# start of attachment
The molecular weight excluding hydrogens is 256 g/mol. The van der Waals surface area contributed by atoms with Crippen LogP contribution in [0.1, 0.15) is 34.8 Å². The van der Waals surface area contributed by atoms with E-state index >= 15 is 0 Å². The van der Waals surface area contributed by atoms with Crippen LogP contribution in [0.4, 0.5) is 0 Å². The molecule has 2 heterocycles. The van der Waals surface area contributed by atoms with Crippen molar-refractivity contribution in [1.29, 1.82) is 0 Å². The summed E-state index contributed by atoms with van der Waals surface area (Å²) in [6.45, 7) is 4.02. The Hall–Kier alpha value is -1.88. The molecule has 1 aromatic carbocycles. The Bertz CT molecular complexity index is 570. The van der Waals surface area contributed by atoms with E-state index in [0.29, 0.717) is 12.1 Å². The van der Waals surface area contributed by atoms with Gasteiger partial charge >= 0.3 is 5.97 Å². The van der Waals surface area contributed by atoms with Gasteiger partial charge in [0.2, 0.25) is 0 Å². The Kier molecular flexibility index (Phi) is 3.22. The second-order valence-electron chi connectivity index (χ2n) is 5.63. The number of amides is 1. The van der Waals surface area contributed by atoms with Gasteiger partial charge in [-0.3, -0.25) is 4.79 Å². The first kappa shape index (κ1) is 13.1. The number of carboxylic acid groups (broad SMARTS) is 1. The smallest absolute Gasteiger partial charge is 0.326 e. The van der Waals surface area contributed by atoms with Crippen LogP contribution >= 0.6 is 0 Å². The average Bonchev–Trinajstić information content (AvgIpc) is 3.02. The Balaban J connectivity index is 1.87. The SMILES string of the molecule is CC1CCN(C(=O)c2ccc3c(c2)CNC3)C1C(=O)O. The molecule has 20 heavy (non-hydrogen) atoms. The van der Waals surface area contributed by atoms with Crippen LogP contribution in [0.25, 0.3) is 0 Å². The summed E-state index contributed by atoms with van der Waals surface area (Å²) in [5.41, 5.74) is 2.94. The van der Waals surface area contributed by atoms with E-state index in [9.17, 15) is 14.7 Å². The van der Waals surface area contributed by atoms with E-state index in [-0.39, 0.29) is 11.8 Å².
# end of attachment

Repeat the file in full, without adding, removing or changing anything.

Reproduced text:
The molecular weight excluding hydrogens is 256 g/mol. The van der Waals surface area contributed by atoms with Crippen LogP contribution in [0.1, 0.15) is 34.8 Å². The van der Waals surface area contributed by atoms with E-state index >= 15 is 0 Å². The van der Waals surface area contributed by atoms with Crippen LogP contribution in [0.4, 0.5) is 0 Å². The molecule has 2 heterocycles. The van der Waals surface area contributed by atoms with Crippen molar-refractivity contribution in [1.29, 1.82) is 0 Å². The summed E-state index contributed by atoms with van der Waals surface area (Å²) in [6.45, 7) is 4.02. The Hall–Kier alpha value is -1.88. The molecule has 1 aromatic carbocycles. The Bertz CT molecular complexity index is 570. The van der Waals surface area contributed by atoms with E-state index in [0.29, 0.717) is 12.1 Å². The van der Waals surface area contributed by atoms with Gasteiger partial charge >= 0.3 is 5.97 Å². The van der Waals surface area contributed by atoms with Gasteiger partial charge in [0.2, 0.25) is 0 Å². The Kier molecular flexibility index (Phi) is 3.22. The second-order valence-electron chi connectivity index (χ2n) is 5.63. The number of amides is 1. The van der Waals surface area contributed by atoms with Gasteiger partial charge in [-0.3, -0.25) is 4.79 Å². The first kappa shape index (κ1) is 13.1. The number of carboxylic acid groups (broad SMARTS) is 1. The smallest absolute Gasteiger partial charge is 0.326 e. The van der Waals surface area contributed by atoms with Crippen LogP contribution >= 0.6 is 0 Å². The average Bonchev–Trinajstić information content (AvgIpc) is 3.02. The Balaban J connectivity index is 1.87. The SMILES string of the molecule is CC1CCN(C(=O)c2ccc3c(c2)CNC3)C1C(=O)O. The molecule has 20 heavy (non-hydrogen) atoms. The van der Waals surface area contributed by atoms with Crippen LogP contribution in [0.25, 0.3) is 0 Å². The summed E-state index contributed by atoms with van der Waals surface area (Å²) in [5.41, 5.74) is 2.94. The van der Waals surface area contributed by atoms with E-state index in [9.17, 15) is 14.7 Å². The van der Waals surface area contributed by atoms with E-state index in [-0.39, 0.29) is 11.8 Å².